‘Focus on the person first’
Leslie Norris gives employees a voice at South Carolina Federal.
In December 2020, Leslie Norris, senior vice president of human resources and development at $2 billion asset South Carolina Federal Credit Union in North Charleston, S.C., was named HR Professional of the Year by the South Carolina Chamber of Commerce.
Credit Union Magazine: What was your reaction when you learned you had won?
Leslie Norris: I was so surprised. I later learned that our CEO, a few HR employees, and one of our board members worked together to nominate me. Knowing your colleagues respect you and your work enough to nominate you for an industry award is so special.
Q: How do you identify new programs to implement for employees?
A: Some of our best initiatives have come from listening to employees and finding solutions to meet their needs. We have open, honest conversations about their ideas, goals, and challenges.
Working closely with other senior leaders in the organization has been crucial. Without buy-in from your leadership team, you may not be able to bring your ideas for new programs to fruition.
I also read industry news and case studies. When a company does something well, I want to learn how they did it and if it could work for us, too.
Q: What employee and business outcomes have resulted from these initiatives?
A: Our HR team recently led a switch from traditional performance reviews to a continuous feedback model. We’ve seen increased productivity and improved communication between managers and employees.
Employee feedback has earned us industry, state, and national "best place to work" accolades. We are enormously proud of these recognitions—they help us attract the best and brightest employees to serve our organization and members.
Q: How has the pandemic affected HR?
A: We needed to focus on people first and work second. Employees were balancing remote work, virtual learning for their children, caring for ill family members, and other changes.
Our goal was to support our team members in prioritizing personal and family needs. We identified ways we could help, from technology to safety measures.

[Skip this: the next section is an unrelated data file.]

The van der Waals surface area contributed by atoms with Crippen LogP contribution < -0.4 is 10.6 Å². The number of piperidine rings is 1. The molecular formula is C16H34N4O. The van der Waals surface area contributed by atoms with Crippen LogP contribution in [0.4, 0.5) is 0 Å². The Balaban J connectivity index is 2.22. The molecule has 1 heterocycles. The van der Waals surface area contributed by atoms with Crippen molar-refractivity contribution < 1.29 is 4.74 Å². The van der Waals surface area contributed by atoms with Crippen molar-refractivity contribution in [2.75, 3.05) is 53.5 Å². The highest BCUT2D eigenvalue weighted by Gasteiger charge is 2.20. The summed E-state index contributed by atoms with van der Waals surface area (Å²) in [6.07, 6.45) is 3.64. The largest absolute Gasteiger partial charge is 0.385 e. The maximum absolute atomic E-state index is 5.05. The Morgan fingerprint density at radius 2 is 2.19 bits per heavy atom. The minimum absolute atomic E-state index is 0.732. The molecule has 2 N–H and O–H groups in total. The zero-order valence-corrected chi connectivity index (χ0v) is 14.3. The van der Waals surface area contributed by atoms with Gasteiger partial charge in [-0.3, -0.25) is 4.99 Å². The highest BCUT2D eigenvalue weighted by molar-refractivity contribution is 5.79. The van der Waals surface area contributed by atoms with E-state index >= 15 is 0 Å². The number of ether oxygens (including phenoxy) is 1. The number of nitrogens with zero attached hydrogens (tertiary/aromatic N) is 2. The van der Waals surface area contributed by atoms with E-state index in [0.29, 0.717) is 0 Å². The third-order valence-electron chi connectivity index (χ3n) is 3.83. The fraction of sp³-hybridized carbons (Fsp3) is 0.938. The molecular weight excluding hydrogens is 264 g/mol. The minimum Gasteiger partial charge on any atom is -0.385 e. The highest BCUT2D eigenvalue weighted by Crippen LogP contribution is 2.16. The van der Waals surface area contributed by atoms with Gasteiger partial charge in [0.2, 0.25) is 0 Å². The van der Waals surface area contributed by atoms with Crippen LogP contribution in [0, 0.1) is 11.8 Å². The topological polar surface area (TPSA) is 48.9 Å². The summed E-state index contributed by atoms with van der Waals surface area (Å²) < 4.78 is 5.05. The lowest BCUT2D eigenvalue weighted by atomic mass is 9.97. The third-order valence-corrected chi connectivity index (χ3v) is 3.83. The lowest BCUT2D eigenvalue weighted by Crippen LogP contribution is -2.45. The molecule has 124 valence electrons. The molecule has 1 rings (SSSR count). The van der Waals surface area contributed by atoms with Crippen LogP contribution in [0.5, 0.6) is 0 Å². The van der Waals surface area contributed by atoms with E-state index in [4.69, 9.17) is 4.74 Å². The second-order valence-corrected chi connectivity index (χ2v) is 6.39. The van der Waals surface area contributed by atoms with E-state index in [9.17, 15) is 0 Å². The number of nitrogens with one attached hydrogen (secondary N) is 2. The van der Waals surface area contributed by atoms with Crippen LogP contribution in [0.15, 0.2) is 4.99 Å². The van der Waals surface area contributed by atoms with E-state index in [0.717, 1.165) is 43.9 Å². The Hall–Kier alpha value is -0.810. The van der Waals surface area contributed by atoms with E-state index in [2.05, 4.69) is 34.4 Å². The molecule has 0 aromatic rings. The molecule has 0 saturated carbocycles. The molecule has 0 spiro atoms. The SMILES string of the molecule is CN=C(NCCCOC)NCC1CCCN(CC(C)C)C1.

We saw a renewed importance in building relationships with employees. We could serve team members effectively and compassionately because of the trust we’ve built over time.
Q: What HR trends are becoming increasingly important?
A: I expect to see more organizations embracing a comprehensive approach to employee health. Our policies and initiatives must reflect everything from financial wellness to mental health.
Trust will play a bigger role in the employee/employer relationship. Employees need ethical leaders, and people want to work for an organization that believes in them.
A heightened focus on diversity, equity, and inclusion should remain a top priority. If we want to be a best place to work, we must be a best place to work for every employee.
Q: What advice would you offer other HR professionals for enhancing employee programs?
A: Listen to your employees and ensure that your culture encourages them to share feedback. Employees are every organization’s biggest advocates. What’s important to them should be important to your HR and leadership teams.
HR representatives should ask employees specific questions. I frequently ask, "What roadblocks do you face in your role?" and "What is one improvement I could make that would make your job easier?"
Giving employees a voice, and listening when they use it, is essential. My job is to be a fierce employee advocate. Listening is the first step in fulfilling that duty.
This article appeared in the Spring 2021 issue of Credit Union Magazine. Subscribe here.